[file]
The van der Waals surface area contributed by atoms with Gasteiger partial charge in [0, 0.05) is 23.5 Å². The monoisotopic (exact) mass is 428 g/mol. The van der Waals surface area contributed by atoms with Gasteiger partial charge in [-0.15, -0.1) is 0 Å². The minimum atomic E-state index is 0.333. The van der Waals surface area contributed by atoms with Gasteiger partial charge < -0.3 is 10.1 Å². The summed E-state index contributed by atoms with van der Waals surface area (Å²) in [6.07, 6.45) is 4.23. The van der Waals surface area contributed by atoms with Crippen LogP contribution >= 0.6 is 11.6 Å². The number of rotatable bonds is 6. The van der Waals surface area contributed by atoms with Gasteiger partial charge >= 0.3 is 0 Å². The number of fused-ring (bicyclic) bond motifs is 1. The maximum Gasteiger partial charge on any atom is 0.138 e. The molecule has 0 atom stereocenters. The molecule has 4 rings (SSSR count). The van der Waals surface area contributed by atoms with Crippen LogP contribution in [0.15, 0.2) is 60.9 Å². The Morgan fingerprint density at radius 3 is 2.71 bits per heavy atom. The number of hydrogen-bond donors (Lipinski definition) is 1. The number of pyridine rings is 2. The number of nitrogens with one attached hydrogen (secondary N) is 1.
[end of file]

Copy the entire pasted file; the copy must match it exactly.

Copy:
The van der Waals surface area contributed by atoms with Gasteiger partial charge in [0, 0.05) is 23.5 Å². The monoisotopic (exact) mass is 428 g/mol. The van der Waals surface area contributed by atoms with Gasteiger partial charge in [-0.15, -0.1) is 0 Å². The minimum atomic E-state index is 0.333. The van der Waals surface area contributed by atoms with Gasteiger partial charge < -0.3 is 10.1 Å². The summed E-state index contributed by atoms with van der Waals surface area (Å²) in [6.07, 6.45) is 4.23. The van der Waals surface area contributed by atoms with Crippen LogP contribution >= 0.6 is 11.6 Å². The number of rotatable bonds is 6. The van der Waals surface area contributed by atoms with Gasteiger partial charge >= 0.3 is 0 Å². The number of fused-ring (bicyclic) bond motifs is 1. The maximum Gasteiger partial charge on any atom is 0.138 e. The molecule has 0 atom stereocenters. The molecule has 4 rings (SSSR count). The van der Waals surface area contributed by atoms with Crippen LogP contribution in [0.15, 0.2) is 60.9 Å². The Morgan fingerprint density at radius 3 is 2.71 bits per heavy atom. The number of hydrogen-bond donors (Lipinski definition) is 1. The number of pyridine rings is 2. The number of nitrogens with one attached hydrogen (secondary N) is 1.